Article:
Kimmo Timonen: I leave this game a champion

CHICAGO -- When Patrick Kane scored Monday night, Kimmo Timonen began crying on the bench. He couldn’t help it. What he had been dreaming about all these years, it was about to come true.

When Chicago Blackhawks captain Jonathan Toews handed him the trophy first over any of his teammates, Timonen took it, gratified and honored to be soaking in this moment. Finally.

When he saw his family on the ice for the first time since he hoisted the Stanley Cup, he trailed off midsentence, skating over to them and said nothing, just smothered them with an embrace and held them tight.

And when he was asked what this meant, for an illustrious career and the immediate future ahead, the 40-year-old veteran defenseman did not hesitate: "That’s it."

Timonen, one of the most widely revered, well-respected, gentlemanly players of his generation, will retire like this. There will be no lingering doubt, no second-guessing, no regrets.

It was everything he had ever hoped. And now he can walk away.

"I leave this game as a Stanley Cup champion," Timonen said. "And I can’t ask for anything more than that."

The proud Finn wanted this so badly that he was willing to risk his health and his future for one last shot at the gleaming, sparkling trophy that had eluded him throughout his fine career. It is what drove him into Philadelphia Flyers general manager Ron Hextall's office day after day, fighting to get a chance to come back following a harrowing blood clot diagnosis last summer that robbed him of almost the entire season and threatened to halt his career.

It is ultimately what led this long journey to take a circuitous route through Chicago, following a trade before the deadline this season that would embed him in a Blackhawks locker room already replete with leadership and experience.

It might not have always made sense to most people, but this was his chance, and he did not want to be denied.

"It’s been a long journey. I can tell you that," said Timonen, who first broke into the league with the Nashville Predators in the 1998-99 season. "Last August, I didn’t know if I could play anymore, but my desire was so deep inside that I wanted to give it one more shot."

That he had been a member of the Blackhawks' franchise for just a few months, yet was still the first to get the handoff when Toews completed his victory lap, shows his stead in this game.

That his teammates urged him to skate with it a bit longer gives a glimpse into their appreciation for him both as a player and a person.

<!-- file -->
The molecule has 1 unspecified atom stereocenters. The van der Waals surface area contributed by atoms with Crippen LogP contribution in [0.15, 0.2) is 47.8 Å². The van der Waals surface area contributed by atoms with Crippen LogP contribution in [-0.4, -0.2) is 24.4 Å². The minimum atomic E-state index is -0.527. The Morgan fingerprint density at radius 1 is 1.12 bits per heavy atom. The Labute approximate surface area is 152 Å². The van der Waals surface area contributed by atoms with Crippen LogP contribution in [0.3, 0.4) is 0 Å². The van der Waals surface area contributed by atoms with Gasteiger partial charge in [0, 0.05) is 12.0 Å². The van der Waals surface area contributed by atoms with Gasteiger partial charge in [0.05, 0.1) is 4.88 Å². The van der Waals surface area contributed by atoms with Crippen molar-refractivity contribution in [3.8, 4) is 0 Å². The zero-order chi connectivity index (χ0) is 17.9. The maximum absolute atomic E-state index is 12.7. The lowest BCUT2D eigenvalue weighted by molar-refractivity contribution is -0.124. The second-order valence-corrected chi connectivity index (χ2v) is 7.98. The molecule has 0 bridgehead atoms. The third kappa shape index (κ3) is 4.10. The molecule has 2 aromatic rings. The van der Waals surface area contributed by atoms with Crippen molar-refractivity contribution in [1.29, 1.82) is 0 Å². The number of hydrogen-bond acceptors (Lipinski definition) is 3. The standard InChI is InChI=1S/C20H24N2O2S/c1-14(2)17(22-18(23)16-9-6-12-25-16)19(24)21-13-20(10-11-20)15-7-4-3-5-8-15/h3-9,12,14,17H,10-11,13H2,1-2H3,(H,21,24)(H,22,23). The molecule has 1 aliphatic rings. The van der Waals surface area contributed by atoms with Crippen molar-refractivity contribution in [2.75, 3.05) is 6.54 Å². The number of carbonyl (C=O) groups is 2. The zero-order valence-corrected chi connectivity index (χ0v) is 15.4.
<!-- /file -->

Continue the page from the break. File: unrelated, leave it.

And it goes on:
Toews told him Monday morning that he better be ready if the team won. He made good on that promise.

"He said, 'Holy something' and he skated off really fast. I kind of expected him to get fired up, maybe raise his heart rate a little bit this morning," Toews said. "It's awesome to win but also more than anything to win for guys like that and guys like [Brad Richards, Antoine Vermette, Andrew Desjardins], guys that came into our lineup around the deadline. I could go on all day talking about how happy I am for these guys."

Timonen’s fellow Finn, 20-year-old Teuvo Teravainen, said that in the days leading up to Game 6, there were times he had to be the one to soothe the nerves of his elder countryman. For Teravainen, this was a joy ride. But for Timonen, there was so much more at stake.

Even Timonen admitted he lied Saturday morning when he told reporters he had slept OK. He had not.

But he likely will on Saturday night.

"It’s unbelievable," Teravainen said. "He had an unbelievable, great career. I’m so happy for him. He’s 40 and I’m 20 and we both get the Stanley Cup for the first time. It’s unbelievable."

Timonen has perspective on this, too. He was on the losing side of things in 2010, when his Flyers were defeated in the finals by the Blackhawks -- a dream shattered, ironically, by another Patrick Kane goal.

Kane managed to deliver the heroics again, adding an insurance goal to make it 2-0 in the third period -- one that made Timonen’s eyes fill with tears.

"I was crying a little bit. There were tears coming out of my eyes because I knew that it was going to be ... two goals against this team, it was going to be hard to score," Timonen said. "I knew we had a really good chance to win it."

Kane was just thrilled that he got to see Timonen have his time with the trophy.

"That was a fun moment," Kane said.

Even his longtime agent, Markus Lehto, was on the verge of tears when he gave one of his oldest clients a warm embrace on the ice afterward. There were times even he had doubts about how all this would work out. In the end, no one could have imagined it any better.

"Maybe I’m just a typical Finn, but I’m feeling pretty empty. I feel so great about it," Lehto told ESPN.com. "The happy ending is like a storybook."

Blackhawks general manager Stan Bowman, who brought Timonen to Chicago in a trade in late February, couldn’t have been happier, either.

"It’s an incredible feeling. I’m so proud of him to end it like that," Bowman said. "What an ending."

Meanwhile, Timonen was huddled with his family: his wife, Johanna, and three kids, Samuel, Ella and Ava. He wore a huge smile and had his arms surrounding his significant brood. He had played just three games in the series, but it didn't matter one bit.

This was a man who had chased the ultimate prize to the very end. And he never gave up.

"This was the dream," Timonen said. "Every time we talked about my coming back, this was the dream."